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for the Blind

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Is Blogging Accessible to People with Vision Loss?

The American Foundation for the Blind Answers

From Business Week to The New York Times, everyone's talking about blogging—the online pastime that is impacting both politics and journalism, and providing people with a new way to speak out and connect. But how accessible is this world to blind and low vision computer users? The American Foundation for the Blind (AFB) set out to answer that question by evaluating two blog services: Blogger and Bloglines and four popular web logs: Hacking Netflix, Fastlane General Motors Blog, Micropersuasion, and Blogspotting - Business Week Online.

What AFB found is that each of the six sites included in the evaluation contained at least a few inaccessible elements. The impact for blind computer users ranged from mild inconveniences when navigating a page, to extreme difficulty when trying to decipher content.

Using JAWS for Windows screen reader and an Alva Satellite braille display—two popular assistive technology products that provide access to information on a computer screen—AFB sought to answer two questions:

1. How easy is it for a blind or low vision user to become a blogger?
2. How easy is it for blind or visually impaired users to read others' blogs?

Rather than emphasizing each problem—untagged graphic, unlabeled button, and unusable combo-box—the evaluation focused on whether blind users could independently perform the essential functions associated with each site.

In the case of blogging services, essential functions include the ability of an individual to create their own user account; edit their user profile; compose, read, and lend style to their own blog entries; link the content of their blogs to relevant online material; and review the comments of their readers.

By comparison, the essential functions of topic-specific blogs are up to designer discretion. Examples include the ability to read posts; conduct site searches; submit comments; request content alerts via e-mail, MSN Messenger, or wireless text messages; listen to podcasts; and access RSS feeds. Many topic-specific blogs also provide links to third-party blogging and e-mail services.

Registering to Become a Blogger

In terms of the overall accessibility of blogging services, the majority of the essential functions listed above are impossible to execute without first creating a user account. The most commonly encountered barrier to account creation was the need for the user to complete their registration by "entering the characters seen in the picture." The implications of such instructions for a blind consumer are obvious. In some instances, no registration alternative was provided. When an alternative was made available, the user was either instructed to leave their contact information for a company customer care representative, or they were given the option to have their blog hosted elsewhere.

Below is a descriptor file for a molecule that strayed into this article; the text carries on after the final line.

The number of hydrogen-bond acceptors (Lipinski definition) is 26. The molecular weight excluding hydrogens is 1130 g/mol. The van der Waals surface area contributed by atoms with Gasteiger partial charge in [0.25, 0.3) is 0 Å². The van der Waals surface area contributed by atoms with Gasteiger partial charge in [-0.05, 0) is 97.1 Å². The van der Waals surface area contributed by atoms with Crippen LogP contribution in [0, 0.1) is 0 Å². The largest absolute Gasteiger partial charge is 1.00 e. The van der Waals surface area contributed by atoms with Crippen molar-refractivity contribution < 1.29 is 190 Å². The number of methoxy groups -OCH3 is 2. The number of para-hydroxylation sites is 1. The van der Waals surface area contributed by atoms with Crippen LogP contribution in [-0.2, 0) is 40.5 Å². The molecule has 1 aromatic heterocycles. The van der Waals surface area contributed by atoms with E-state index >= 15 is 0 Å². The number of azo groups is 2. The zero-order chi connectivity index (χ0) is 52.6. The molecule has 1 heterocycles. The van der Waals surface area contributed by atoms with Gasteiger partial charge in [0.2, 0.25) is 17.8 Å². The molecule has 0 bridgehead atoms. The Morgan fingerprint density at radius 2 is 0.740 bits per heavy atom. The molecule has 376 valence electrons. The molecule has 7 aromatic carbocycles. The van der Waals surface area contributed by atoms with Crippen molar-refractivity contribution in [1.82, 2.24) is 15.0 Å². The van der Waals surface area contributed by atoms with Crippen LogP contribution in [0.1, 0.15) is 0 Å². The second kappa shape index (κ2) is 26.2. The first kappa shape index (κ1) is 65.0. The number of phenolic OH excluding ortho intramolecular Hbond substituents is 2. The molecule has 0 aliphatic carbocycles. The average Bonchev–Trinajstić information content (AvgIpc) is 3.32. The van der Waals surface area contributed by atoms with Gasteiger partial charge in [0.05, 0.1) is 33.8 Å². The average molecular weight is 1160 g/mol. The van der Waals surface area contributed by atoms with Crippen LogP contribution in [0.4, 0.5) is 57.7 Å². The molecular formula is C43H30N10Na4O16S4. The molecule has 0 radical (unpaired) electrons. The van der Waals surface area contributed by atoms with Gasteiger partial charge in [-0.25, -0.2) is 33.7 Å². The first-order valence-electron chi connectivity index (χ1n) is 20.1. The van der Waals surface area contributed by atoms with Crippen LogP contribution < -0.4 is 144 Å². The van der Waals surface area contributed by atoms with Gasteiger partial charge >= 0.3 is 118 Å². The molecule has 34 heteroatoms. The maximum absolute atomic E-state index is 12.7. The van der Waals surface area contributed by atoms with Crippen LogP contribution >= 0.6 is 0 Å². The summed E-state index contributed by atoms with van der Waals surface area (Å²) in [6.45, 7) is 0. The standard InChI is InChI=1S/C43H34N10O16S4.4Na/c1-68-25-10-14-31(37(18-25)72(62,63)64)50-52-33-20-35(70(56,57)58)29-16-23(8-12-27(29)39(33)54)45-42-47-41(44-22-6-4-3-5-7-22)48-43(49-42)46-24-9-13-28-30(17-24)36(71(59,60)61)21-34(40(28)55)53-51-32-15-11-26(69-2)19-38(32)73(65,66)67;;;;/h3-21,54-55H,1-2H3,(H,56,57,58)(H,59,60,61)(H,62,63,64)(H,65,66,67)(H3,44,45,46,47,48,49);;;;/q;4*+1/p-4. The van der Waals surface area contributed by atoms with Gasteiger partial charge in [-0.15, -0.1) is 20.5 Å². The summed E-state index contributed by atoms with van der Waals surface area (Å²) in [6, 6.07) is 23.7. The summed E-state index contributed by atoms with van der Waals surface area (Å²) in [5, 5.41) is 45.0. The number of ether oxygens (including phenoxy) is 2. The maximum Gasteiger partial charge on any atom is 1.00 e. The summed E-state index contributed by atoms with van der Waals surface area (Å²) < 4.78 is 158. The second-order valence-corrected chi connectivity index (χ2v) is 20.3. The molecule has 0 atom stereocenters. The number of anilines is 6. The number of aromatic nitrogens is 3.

The most accessible registration process found during the course of the evaluation was on Bloglines and involved the completion of a form (with all entry fields, combo-boxes, and radio buttons properly labeled). The user then received a validation e-mail, which could be read in their preferred e-mail application. The e-mail contained a link, which could be activated from the open e-mail message, or pasted into the user's web browser of choice. Once the user's account had been set up, blogs could be written, edited, and reviewed. It appears that the problems with blog creation exist more in the implementation of visual elements, such as formatting, text attributes, and other stylistic features that lend character to a blog.

Reading Others' Blogs

Reading the blogs of others is much easier than becoming a blogger. All of the topic-specific blogs in the evaluation were predominantly accessible. In every case, it was possible to execute searches, read site content, and submit comments. A challenge with topic-specific blogs is that they tend to contain a voluminous amount of content, and numerous hyperlinks. This can make it difficult for blind users to construct a mental image of the site's layout without the benefit of formatting cues. Accessibility issues arise when the user attempts to exercise their option to view the contents of a blog via e-mail, MSN Messenger, or wireless text message.

Read the Reviews of Blog Services

1. Blogger

Although this site offers some flashy technical features, such as "Blogger Mobile" (a service that "allows the user to create and update their blog by sending an e-mail message from their mobile phone to blogger.com") the features do not extend to the site's overall accessibility. When trying to "create an account," the user is presented with a three stage process:
(1) Create an account.
(2) Name your blog.
(3) Choose a template.